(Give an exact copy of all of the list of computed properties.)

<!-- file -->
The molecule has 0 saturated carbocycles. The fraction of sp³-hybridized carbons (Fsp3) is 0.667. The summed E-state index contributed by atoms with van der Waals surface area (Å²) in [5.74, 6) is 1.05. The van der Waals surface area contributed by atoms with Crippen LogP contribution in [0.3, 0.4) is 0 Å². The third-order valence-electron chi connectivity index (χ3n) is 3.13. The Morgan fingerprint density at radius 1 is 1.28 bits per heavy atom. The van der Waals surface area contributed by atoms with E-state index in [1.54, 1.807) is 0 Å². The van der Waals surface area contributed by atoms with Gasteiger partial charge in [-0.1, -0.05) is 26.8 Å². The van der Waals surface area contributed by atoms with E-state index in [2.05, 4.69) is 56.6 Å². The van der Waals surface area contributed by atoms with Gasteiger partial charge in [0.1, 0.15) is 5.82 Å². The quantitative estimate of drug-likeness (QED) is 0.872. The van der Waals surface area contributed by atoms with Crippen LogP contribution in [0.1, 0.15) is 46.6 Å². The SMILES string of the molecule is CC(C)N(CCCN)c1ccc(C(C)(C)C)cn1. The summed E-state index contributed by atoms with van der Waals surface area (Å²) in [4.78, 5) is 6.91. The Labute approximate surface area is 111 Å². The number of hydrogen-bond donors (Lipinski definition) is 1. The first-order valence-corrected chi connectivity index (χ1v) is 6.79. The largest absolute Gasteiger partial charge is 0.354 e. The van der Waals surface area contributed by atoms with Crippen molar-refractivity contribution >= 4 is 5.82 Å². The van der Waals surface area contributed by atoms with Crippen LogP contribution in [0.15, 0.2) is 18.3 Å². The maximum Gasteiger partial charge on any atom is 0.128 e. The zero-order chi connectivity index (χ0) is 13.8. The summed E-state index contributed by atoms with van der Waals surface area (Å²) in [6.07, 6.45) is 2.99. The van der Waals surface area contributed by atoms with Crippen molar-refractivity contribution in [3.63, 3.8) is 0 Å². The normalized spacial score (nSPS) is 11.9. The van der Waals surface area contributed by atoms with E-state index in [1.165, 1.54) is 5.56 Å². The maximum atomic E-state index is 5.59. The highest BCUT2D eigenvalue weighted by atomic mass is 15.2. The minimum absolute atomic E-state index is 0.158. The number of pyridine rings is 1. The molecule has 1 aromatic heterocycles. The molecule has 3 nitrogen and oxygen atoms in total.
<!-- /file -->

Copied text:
The molecule has 0 saturated carbocycles. The fraction of sp³-hybridized carbons (Fsp3) is 0.667. The summed E-state index contributed by atoms with van der Waals surface area (Å²) in [5.74, 6) is 1.05. The van der Waals surface area contributed by atoms with Crippen LogP contribution in [0.3, 0.4) is 0 Å². The third-order valence-electron chi connectivity index (χ3n) is 3.13. The Morgan fingerprint density at radius 1 is 1.28 bits per heavy atom. The van der Waals surface area contributed by atoms with E-state index in [1.54, 1.807) is 0 Å². The van der Waals surface area contributed by atoms with Gasteiger partial charge in [-0.1, -0.05) is 26.8 Å². The van der Waals surface area contributed by atoms with E-state index in [2.05, 4.69) is 56.6 Å². The van der Waals surface area contributed by atoms with Gasteiger partial charge in [0.1, 0.15) is 5.82 Å². The quantitative estimate of drug-likeness (QED) is 0.872. The van der Waals surface area contributed by atoms with Crippen LogP contribution in [0.1, 0.15) is 46.6 Å². The SMILES string of the molecule is CC(C)N(CCCN)c1ccc(C(C)(C)C)cn1. The summed E-state index contributed by atoms with van der Waals surface area (Å²) in [4.78, 5) is 6.91. The Labute approximate surface area is 111 Å². The number of hydrogen-bond donors (Lipinski definition) is 1. The first-order valence-corrected chi connectivity index (χ1v) is 6.79. The largest absolute Gasteiger partial charge is 0.354 e. The van der Waals surface area contributed by atoms with Crippen molar-refractivity contribution >= 4 is 5.82 Å². The van der Waals surface area contributed by atoms with Crippen LogP contribution in [0.15, 0.2) is 18.3 Å². The maximum Gasteiger partial charge on any atom is 0.128 e. The zero-order chi connectivity index (χ0) is 13.8. The summed E-state index contributed by atoms with van der Waals surface area (Å²) in [6.07, 6.45) is 2.99. The van der Waals surface area contributed by atoms with Crippen molar-refractivity contribution in [3.63, 3.8) is 0 Å². The normalized spacial score (nSPS) is 11.9. The van der Waals surface area contributed by atoms with E-state index in [1.165, 1.54) is 5.56 Å². The maximum atomic E-state index is 5.59. The highest BCUT2D eigenvalue weighted by atomic mass is 15.2. The minimum absolute atomic E-state index is 0.158. The number of pyridine rings is 1. The molecule has 1 aromatic heterocycles. The molecule has 3 nitrogen and oxygen atoms in total.